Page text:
Hillwalking β€’ Camping β€’

First wild camp up the Ochil Hills



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After five years of hillwalking, I have finally wild camped up the hills! Years of excuses and not finding the time or money to do it are finally over. Not wanting to go too far from home for my first outing, I thought Dumyat up the Ochil Hills in Stirling would be my best bet seeing as it’s only a 10 minute drive away. I decided to go on a Sunday night though which was risky with work the next morning.

As usual, I got the maps out and planned a route. I didn’t want to walk too far with all my gear on for the first time and I wanted to be close enough to the car for a quick walk back in the morning. I had walked Dumyat a few days prior to this with Jack who spotted a perfect area next to a nearby forest so I decided to head for there.

With all my new gear packed, I tried the bag on and immediately regretted the decision. It was brutally heavy. This was going to be tough!

Packed and ready to go.

Packed and ready to go.

It was worth the effort though as the weather was looking good for an April evening and the setting sun was starting to light up the hills with a beautiful orange and yellow hue. What made the walk even better was that I surprisingly had the path to myself which is not very common for this popular wee hill. Not only was this a positive for the peace and quiet but also for the fact that no-one had to see my puffing and panting with this huge bag on my back that I wasn’t used to carrying!

Heading up Dumyat (418m).

Heading up Dumyat (418m).

Looking towards Castle Law (374m).

Looking towards Castle Law (374m).

Dumyat summit.

Dumyat summit.

I made really good time to the top considering the weight on my back and the noises I was making in getting there. I think that was partly because it was almost 8 o’clock and I was now ravenous. Having been up Dumyat several times now, I didn’t feel the need to hang around. I still had a tent to pitch and a dinner to cook on a camping stove, both of which were firsts for me. So I pressed on, down past Lossburn Reservoir and up the hill again to pass the old farmsteads of Ashentrool and find a spot for the night by the forest.

Looking north with planned campsite next to the forest on the far left.

Looking north with planned campsite next to the forest on the far left.

After much deliberation, I finally settled on a spot I thought good enough to pitch on. I guess this will come more naturally and quicker the more I camp out on the hills. I was just glad to finally stop and get the weight off my shoulders.

With everything set up and dinner cooked without a hitch, I could finally sit down and enjoy the views over Stirling in the dark. Although overlooking a city is not a typical spot for wild camping, it was a perfect place to start. Even though I could see the lights of Stirling so close, I was engulfed in blackness up on the hill myself which made it seem a lot creepier than I was expecting, with every groan of an animal or blow of the wind startling me.

Tent up successfully!

Tent up successfully!

Stirling at night.

Stirling at night.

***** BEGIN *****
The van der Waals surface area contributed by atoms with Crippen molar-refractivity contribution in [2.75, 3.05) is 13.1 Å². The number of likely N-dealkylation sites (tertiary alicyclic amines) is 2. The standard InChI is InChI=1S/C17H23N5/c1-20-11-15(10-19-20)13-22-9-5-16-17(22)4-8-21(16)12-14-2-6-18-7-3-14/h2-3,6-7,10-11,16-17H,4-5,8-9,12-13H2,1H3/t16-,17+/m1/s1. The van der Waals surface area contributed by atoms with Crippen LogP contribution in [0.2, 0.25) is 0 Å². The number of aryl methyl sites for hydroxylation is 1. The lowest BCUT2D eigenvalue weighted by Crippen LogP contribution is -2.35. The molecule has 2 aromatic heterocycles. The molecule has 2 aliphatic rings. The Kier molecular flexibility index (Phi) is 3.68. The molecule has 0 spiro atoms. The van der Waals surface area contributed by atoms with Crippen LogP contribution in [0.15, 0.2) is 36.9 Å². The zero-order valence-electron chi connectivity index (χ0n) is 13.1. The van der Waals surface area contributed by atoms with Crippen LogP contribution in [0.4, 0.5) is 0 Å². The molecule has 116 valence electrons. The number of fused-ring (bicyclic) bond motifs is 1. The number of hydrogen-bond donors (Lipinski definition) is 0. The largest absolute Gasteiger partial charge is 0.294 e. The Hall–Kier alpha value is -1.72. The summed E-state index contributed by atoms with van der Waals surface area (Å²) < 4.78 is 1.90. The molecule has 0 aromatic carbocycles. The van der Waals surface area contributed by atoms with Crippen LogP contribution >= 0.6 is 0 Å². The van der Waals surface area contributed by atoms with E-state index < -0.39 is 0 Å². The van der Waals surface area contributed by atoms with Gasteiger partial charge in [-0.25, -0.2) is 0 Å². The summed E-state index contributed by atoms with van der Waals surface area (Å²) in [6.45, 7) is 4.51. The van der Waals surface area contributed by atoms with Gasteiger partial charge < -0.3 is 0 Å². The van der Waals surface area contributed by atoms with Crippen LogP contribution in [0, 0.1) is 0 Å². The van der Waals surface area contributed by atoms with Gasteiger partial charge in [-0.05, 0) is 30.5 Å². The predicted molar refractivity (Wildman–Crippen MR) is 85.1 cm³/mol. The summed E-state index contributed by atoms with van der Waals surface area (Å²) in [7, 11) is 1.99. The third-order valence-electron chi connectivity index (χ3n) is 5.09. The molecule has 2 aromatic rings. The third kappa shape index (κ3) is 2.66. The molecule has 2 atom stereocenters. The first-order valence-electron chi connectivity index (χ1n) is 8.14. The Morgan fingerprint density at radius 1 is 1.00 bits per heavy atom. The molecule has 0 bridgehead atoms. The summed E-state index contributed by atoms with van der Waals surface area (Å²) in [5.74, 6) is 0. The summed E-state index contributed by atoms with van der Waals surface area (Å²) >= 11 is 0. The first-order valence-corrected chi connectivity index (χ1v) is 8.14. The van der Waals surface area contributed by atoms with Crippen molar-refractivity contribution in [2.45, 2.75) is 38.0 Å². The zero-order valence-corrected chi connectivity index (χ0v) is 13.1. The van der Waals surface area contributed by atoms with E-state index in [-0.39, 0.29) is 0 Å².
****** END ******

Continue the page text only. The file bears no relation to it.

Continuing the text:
Tent at night.

Tent at night.

I survived though! You’d think a 5am alarm to rush down a hill for work would be tough but it was so easy to wake up to when my first morning view outside the tent was as fantastic as this.

First morning view after a wild camp.

First morning view after a wild camp.

What a beautiful sunrise!

What a beautiful sunrise!

Looking back up to Dumyat (418m).

Looking back up to Dumyat (418m).

I cooked breakfast while watching the sun rise higher and higher, lighting up the hills all around me. It was the best roll and scrambled egg I’ve ever had!

An hour after waking I was fully fed, had the tent packed up and on my way again, practically running back down the hill with joy after a successful first nights camp. The sun was out in full force by now and I was enjoying the views of Ben Lomond to the west and the Wallace Monument right in front of me.

Looking west to Ben Lomond (974m).

Looking west to Ben Lomond (974m).

Admiring the Wallace Monument while heading back to the car.

Admiring the Wallace Monument while heading back to the car.

Although this was not wild camping up some extremely remote Munro in the wilderness of the highlands, it was still a great introduction to the activity for me. The small hill and great weather made it the perfect place to start and probably the most excited I’ve ever felt heading to work on a Monday morning!

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4 Comments

  • Reply
    Stephen G
    26th July 2016 at 1:15 pm

    Really good descriptive narrative Ross, sounds abolsutely awesome. Wish it were something I could find the time, energy, or endurance to replicate. Good one.

  • Reply
    Ross
    26th July 2016 at 2:26 pm

    Cheers mate, appreciate that! You know it’s never too late to start… just find a wee hill and go up it! πŸ™‚

  • Reply
    David MacKenzie
    26th July 2017 at 10:04 am

    Ross – thanks I’m planning a wild camp in the Kilpatrick hills with my son next week. THis is a great description.

  • Reply
    Vikki Davidson
    24th June 2019 at 12:32 pm

    Enjoyed reading this, well done. The hills are amazing spent most of my weekend on Ben Cleuch πŸ‘Œ

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